A survey conducted by the Ministry of Health, Labor and Welfare targeting physicians in the second year of their 2-year internship  found that the proportion of respondents who wished to earn a doctorate was 30.9 % at community hospitals, which was lower than the proportion at university hospitals (40.7 %) but still respectable. Young physicians who spend their two-year internship working at university hospitals are likely to seek higher education through graduate school to earn a Ph.D. following their internship, as this route is typically recommended by university departments. However, desire to attend graduate school following an internship is unknown among young physicians who work at community hospitals after their internship. Clarification of this point may facilitate mapping out an ideal career trajectory for community hospital physicians working in current medical education system to become physician scientists, as community hospital physicians with lengthy experience can generate a number of clinical questions that can be tested through scientific research, if properly designed.
Here, we surveyed young physicians working at community hospitals after their two-year internship regarding desire to seek higher education through graduate school and factors influencing their decision regarding subsequent education.
Study design and participants
A cross-sectional online survey was performed from July to August 2013 among young physicians (3–10 years after graduation) who had completed their mandatory two-year internship after graduation and were currently working at community hospitals (regardless of internship workplace) but had not attended graduate school. The method of sampling was convenience sampling. Young physicians working at community hospitals, including major hospitals in Japan offering internship program (total 33 hospitals, 127 physicians), participated in this survey.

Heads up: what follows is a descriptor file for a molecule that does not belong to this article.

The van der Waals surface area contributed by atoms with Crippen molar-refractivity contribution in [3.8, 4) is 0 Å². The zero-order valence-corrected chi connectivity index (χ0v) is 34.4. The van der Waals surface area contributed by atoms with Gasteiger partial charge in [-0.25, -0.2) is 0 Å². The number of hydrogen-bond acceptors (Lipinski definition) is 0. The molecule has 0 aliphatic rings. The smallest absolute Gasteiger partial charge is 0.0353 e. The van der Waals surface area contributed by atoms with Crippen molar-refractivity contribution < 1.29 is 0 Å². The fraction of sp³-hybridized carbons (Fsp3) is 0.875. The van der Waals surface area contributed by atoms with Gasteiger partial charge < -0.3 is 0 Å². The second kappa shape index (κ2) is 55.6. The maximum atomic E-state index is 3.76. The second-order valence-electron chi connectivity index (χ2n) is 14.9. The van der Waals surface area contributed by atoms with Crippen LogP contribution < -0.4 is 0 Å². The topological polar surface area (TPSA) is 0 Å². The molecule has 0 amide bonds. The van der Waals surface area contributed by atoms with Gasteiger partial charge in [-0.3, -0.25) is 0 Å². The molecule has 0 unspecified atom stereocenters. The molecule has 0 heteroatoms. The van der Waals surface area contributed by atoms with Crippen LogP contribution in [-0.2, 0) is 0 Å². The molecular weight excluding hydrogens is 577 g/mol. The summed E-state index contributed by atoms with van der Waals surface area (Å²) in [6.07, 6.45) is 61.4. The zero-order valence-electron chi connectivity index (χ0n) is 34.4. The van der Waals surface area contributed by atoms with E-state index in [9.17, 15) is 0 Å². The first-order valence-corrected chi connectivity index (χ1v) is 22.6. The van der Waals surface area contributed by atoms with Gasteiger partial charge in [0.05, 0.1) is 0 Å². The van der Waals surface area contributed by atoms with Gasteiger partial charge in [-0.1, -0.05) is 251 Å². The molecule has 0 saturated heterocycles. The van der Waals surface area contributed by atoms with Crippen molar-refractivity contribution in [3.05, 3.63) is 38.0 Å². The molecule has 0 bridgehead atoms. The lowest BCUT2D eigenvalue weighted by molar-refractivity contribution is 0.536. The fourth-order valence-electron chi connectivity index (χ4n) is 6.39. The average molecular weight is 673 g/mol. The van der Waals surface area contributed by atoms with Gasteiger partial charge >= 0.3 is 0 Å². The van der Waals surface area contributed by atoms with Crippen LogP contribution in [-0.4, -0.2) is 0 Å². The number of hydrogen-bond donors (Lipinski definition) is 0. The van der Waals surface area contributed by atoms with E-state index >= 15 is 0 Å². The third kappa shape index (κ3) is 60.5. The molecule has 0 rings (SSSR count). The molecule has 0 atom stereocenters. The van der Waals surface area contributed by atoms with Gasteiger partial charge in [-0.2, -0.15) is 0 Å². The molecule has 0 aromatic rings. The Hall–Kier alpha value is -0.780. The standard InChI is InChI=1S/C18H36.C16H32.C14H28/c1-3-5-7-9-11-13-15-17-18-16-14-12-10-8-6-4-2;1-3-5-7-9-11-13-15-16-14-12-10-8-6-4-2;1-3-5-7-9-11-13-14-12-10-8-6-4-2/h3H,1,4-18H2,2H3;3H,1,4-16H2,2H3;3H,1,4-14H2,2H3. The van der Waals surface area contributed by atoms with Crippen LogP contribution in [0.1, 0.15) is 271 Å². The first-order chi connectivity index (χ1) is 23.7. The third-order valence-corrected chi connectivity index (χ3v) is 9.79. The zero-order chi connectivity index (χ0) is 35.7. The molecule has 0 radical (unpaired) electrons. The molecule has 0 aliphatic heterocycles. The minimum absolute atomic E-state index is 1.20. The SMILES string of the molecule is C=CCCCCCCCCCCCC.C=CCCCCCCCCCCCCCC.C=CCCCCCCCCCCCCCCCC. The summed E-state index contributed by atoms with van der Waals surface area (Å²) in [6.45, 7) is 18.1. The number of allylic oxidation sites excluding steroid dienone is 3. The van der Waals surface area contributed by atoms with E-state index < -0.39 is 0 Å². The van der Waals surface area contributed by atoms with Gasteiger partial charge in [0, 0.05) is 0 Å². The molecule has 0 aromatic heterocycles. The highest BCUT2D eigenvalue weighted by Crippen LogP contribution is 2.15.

Ethics, consent and permissions
The study protocol was approved by a central ethics committee at Institute for Health Outcomes and Process Evaluation Research, Kyoto, Japan (No. 201301). The study was conducted in accordance with the Declaration of Helsinki and the ethical guidelines for epidemiological research in Japan . Consent to participate in this study was obtained when participating physicians answered to this survey.
Items asked in this survey
The main outcome of this study was expressing a desire to enroll in graduate school and was defined as “present” or “absent” if physicians answered “yes” or “no” to the Japanese question, “Would you, in the future, like to enroll in graduate school?”, respectively.
Participants were asked to describe their background characteristics, and the proportion of physicians wishing to enroll in graduate school was calculated. Those who expressed a desire to enroll were then asked to describe the ideal timing for enrollment and target field of research. Those who expressed no desire to enroll were alternatively asked to explain the reasons for their decision (multiple responses accepted).
For descriptive statistics, continuous variables were summarized using median, 10 and 90th percentiles. Categorical variables were summarized using frequency and proportions. To determine the relationship between background characteristics and wish to enroll, the adjusted proportion difference of physicians who wished to enroll was estimated using modified least-squares regression . Statistical significance was defined as P < 0.05. Statistical analyses were conducted using STATA ver. 12 (StataCorp College Station, TX, USA).